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Da Vinci Syndrome

Check out the original post + discussion here.

Back in high school, my art teacher told me I had Da Vinci Syndrome. When I first heard this, I admittedly wasn’t too upset. A DVS diagnosis sounds like a compliment. But take it from me, this inclination can really hold you back.

So what is it? Da Vinci was famous for starting way too many projects than he could ever finish. He was constantly jumping from one to another. We can probably all agree that wanting to create fresh and interesting work is not a bad thing, but there is a point at which you can’t get anything done as a result.

Da Vinci’s studies of the fetus in the womb. Felt like a symbol of my own sketchbook pages, full of little “idea fetuses.”

I am addicted to possibility, branching out countless potential/fictional scenarios then weaving some of them together to form a hypothetical accomplishment, a road map to creation. I am most at home with myself when brainstorming. However, that elation is temporary, as I am constantly churning out these new project blueprints. These in turn push down the old ones until most are eventually smothered.

When I’m actually working on manifesting one of my personal plans, that “new idea engine” is still running in the background. When I hit rough patches and development slows down, I start to ask myself: Is realizing this current idea REALLY the best use of my time? Should I be slogging through this now-stale stuff when I could jump ship to this NEW one? The new one is superior in X ways, and better still, I could probably finish it faster than it would take to finish this OLD idea… yeah!

So I jump ship. I rationalize this as “using my creative time most effectively.” I also tell myself that I can always return to the old idea when I’m “more prepared” and have “better skills.” I am sitting on a countless pile of unfinished projects as a result of this process.

The Meyers-Briggs test tells me I’m an “INTP.” I WISH I was INTJ for purposes of accomplishing my career goals. (P stands for “Perception” and “J” for “Judgement.” P’s tend to like to explore and keep their options open as much as possible. J’s like to make decisions and act.) I don’t view the M-B test as an all-encompassing authority on categorizing people, but it is still some kind of a shortcut for talking about things.

The Bright side:
I realize that DVS is not all bad though. I shine most as a concept artist when in the “blue sky” phase of a project, as I can rapid-fire idea after idea, bottlenecked only by how fast I can sketch them down. Finding and contributing to more projects at this stage is a priority to me right now. There are also ways to design personal projects around this inclination rather than fighting it, which I am actively pursuing.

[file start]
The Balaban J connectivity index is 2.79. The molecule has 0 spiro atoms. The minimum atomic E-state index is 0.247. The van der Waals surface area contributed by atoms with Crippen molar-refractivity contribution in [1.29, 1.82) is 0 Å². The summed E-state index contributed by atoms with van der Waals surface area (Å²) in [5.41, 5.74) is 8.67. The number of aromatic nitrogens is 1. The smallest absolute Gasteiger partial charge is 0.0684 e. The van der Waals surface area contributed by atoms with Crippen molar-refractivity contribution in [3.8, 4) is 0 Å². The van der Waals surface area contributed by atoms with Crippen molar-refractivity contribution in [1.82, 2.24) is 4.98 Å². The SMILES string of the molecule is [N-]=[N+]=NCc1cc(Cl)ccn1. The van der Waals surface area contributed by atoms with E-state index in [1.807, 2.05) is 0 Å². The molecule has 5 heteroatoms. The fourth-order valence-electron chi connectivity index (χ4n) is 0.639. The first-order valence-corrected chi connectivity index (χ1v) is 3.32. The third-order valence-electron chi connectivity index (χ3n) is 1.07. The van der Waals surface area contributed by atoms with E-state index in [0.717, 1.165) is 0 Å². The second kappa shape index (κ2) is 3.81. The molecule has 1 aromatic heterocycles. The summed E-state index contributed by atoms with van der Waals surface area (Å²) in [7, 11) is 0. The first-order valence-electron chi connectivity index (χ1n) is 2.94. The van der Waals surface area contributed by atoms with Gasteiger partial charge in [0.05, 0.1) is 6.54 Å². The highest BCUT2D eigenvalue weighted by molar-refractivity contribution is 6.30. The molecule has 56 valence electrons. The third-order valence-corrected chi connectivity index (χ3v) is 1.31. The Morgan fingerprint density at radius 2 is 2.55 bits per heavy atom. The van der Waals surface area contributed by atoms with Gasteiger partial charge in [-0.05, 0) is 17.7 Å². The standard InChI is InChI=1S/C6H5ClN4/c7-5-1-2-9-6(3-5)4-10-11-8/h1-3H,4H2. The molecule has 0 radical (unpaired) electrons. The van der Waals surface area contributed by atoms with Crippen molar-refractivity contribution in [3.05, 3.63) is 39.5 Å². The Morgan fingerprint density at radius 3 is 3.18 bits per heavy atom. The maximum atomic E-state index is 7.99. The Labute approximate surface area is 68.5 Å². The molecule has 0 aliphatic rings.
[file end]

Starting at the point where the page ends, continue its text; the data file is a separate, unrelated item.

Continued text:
The Common Thread:
Another use for DVS it allows me to better see the “common thread” tying all my endeavors together. It’s as if every unfinished project is still an angle of attack in attempt to draw out some kind of internal truth, that thing that remains unchanging in everything I am truly drawn to. Each another chip at the stone, perhaps?

The Reductionist Approach:
When it comes to figuring out exactly what you’re about as a creator, the experience of starting every project is like creating a new eyeball in space pointing at a slightly different direction. Everywhere, the overlaps between these vision cones adds dimension to that “essence” of the theme. This will give life and depth to the few lucky projects that survive to the end of the road.

The Expansionist Approach:
As opposed to chiseling away at an essence, a pile of unfinished projects can also build up some kind of overall structure of what you’re about. It’s like throwing multiple dead-end ideas down on a tabletop and figuring out how they might actually be compatible and link up with one another. Perhaps their “spat” shapes can be modified to interlock to form an ever-growing jigsaw puzzle. This can be a trap as well, though, as it could go on that way forever and water down your theme in the process.

Integrating Reductionism with Expansionism:
There’s a mental model I can’t escape: A closed-loop tree, or fountain-like cycling torus. I like it because it elegantly makes reduction and expansion two parts of the same form. The expansionist approach is the branches. Parent projects/ideas spawning derivative children ideas. The branches loop upward and outward, but eventually curve downward until they touch the ground, where they become roots and integrate back into one trunk either by distilling into a whole. In some sense, it is simultaneously a multitude and a one.

Combating DVS:
The rational part of me knows that there IS no “one lifetime project.” I don’t need to come up with the roadmap of my life’s work while I’m still in my mid-20’s. I just hate the idea of anything I work on to become a dead-end. It is just so easy to try to continually modify the bounds of my “project” for the rest of my life in order to fit whatever creative whim that takes me over. Easy, but wrong.

I find one tool for fighting it is contest and convention participation. These provide a hard deadline while still allowing for maximum creative freedom. This is the best of both worlds for me. I am also in the process of rolling out a Patreon, another form of this same principle.

I know I’m far from the only one who experiences this. I’d love to know whether my creator friends have found other upsides/downsides/solutions to this!

 

  • Michael says:

    Posted: March 17, 2017


    This reminded me of Oulipo and the idea that a constraint can actually be freeing and productive. As an alternative to expansionist, reductionist approaches. Also intp. It looks like the form ate the original version of this comment. Reply

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    Posted: December 8, 2016

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